Ducati 1299 Panigale S and Kawasaki Ninja H2 in comparison test

Ducati 1299 Panigale S and Kawasaki Ninja H2 in comparison test

Mountains of torque

The torque curves of the two test motorcycles reach lonely heights. As a "climbing aid", the Ducati 1299 Panigale S uses a radical engine concept and increased displacement, the Kawasaki Ninja H2 a compressor. This comparison shows how different what is on the same level can be.

Kraft times lever arm. This is the definition of torque, and everyone has probably already experienced how he can generate enormous torque with a relatively small force on a long lever. For this reason, motors with a long stroke, which can be equated with the lever arm, are particularly high-torque.

Ducati 1299 Panigale S and Kawasaki Ninja H2 in comparison test

Mountains of torque

Ducati 1299 Panigale S generates a very high torque in the other possible way: it works with great force acting on an extremely short stroke. Its developers have optimized the combustion pressure, which drives the huge 116 pistons down after the gasoline-air mixture ignites. They do this by transporting as much mixture as possible into the combustion chambers via wide channels and large valves.

Endless series of simulations and experiments

In addition, the Ducati-typical desmodromic valve control, in which the closing of the valves is not done by springs, but by closing cams, ensures that the valves function efficiently: They are only kept on their seat by weak auxiliary springs, they are really hammered open and closed, so they are needed by from the closed position to the maximum stroke less time than with "spring motors".

So much for the structural fundamentals. The remainder, which is anything but insignificant, consists of a seemingly endless series of simulations and experiments to determine the best possible control times, ignition times, injection times and quantities, to optimally shape the vibration conditions in the engine and its peripherals. It is probably these vibration conditions, which are determined by the airbox, the intake funnels, the ducts, the valve timing and the exhaust system, that give the Ducati 1299 Panigale S engine its two camel humps in the torque curve. At least one notices that the second hump bulges almost exactly at twice the speed of the first, in the octave if you will. This circumstance usually points to vibration phenomena as the cause.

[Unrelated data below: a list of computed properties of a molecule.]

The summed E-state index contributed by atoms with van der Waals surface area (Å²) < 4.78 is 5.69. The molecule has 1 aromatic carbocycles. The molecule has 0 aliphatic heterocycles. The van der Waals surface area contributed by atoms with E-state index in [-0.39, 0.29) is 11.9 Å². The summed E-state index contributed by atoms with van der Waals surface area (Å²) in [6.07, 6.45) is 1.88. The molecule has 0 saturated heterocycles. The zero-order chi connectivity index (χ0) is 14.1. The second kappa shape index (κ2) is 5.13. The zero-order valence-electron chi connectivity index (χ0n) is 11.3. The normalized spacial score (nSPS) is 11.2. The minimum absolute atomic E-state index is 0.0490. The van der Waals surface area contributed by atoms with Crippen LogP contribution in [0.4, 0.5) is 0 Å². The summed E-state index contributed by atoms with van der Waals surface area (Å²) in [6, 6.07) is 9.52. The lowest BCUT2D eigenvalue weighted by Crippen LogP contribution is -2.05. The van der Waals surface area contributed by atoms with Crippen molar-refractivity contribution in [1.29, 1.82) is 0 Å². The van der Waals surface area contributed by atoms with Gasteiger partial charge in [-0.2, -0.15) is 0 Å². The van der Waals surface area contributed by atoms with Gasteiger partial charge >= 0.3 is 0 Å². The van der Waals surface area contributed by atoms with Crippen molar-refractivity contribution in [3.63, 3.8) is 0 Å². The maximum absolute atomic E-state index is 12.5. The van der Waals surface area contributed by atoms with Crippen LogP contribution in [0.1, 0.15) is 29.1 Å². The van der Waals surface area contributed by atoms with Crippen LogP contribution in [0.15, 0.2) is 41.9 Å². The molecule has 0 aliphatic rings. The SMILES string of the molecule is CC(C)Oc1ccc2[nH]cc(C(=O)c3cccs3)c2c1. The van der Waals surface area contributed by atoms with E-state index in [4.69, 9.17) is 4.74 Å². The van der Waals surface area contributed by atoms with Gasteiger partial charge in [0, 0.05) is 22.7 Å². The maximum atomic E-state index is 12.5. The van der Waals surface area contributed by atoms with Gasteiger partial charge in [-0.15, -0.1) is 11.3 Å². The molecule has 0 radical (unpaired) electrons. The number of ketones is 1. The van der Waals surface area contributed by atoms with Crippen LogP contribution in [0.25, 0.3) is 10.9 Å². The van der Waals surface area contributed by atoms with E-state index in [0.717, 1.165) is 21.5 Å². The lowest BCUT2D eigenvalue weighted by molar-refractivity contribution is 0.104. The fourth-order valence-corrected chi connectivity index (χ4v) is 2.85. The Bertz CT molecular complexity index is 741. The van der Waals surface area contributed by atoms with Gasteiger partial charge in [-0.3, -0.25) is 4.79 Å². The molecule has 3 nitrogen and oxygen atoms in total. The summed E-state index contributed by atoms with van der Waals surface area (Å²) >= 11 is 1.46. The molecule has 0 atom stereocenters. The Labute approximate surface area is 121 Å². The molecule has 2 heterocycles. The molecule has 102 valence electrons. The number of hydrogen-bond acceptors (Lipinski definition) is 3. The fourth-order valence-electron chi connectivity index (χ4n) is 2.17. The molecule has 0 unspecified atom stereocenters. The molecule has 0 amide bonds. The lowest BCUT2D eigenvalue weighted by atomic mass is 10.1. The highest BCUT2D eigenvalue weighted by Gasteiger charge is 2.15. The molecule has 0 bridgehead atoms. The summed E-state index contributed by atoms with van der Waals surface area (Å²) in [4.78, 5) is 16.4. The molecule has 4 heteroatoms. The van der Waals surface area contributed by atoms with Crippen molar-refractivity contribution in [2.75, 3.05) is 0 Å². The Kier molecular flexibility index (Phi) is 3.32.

Power and torque of the H2 four-cylinder with an almost linear increase

In contrast, the power and torque of the H2 four-cylinder increase almost linearly, and that seems to exemplify the difference between engines with mechanical turbochargers and naturally aspirated engines. Because with the supercharged engine of the Kawasaki Ninja H2, the overpressure generated by a compressor wheel in the intake tract has a decisive influence on the performance; Vibrations, which ensure a particularly high degree of filling in certain speed ranges, play a subordinate role. The overpressure increases proportionally with the speed, and that is one reason for the exemplary shape of the torque and power curves, which should actually be called torque and power straight lines.

When driving the Kawasaki Ninja H2, however, one also gets the impression that the electronically controlled "blow off" valve in the lower engine speed range delays the build-up of the boost pressure somewhat so as not to generate too much torque too quickly. It is possible that the turbocharger also builds up flow resistance at low speeds and can only provide more power when its speed approaches 100,000 rpm; with the 1:18 ratio only from a crankshaft speed of around 5000 rpm.

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Torque and power curves not just the printout of measured values

Either way, the torque and power curves of the Kawasaki Ninja H2 and the Ducati 1299 Panigale S are not just the expression of measured values. Those with some experience can use these curves to imagine exactly how the propulsion begins. The Ducati gets going spontaneously and with power. There are few motorcycle engines that weigh 114 Newton meters on the crankshaft at 4000 rpm and, thanks to their low weight and low flywheel mass, convert them into acceleration as vehemently as the Panigale V2. He almost clicks through the rev range. The thrust comes almost like a raid, is constantly present and can be woken up with a light tug on the throttle grip.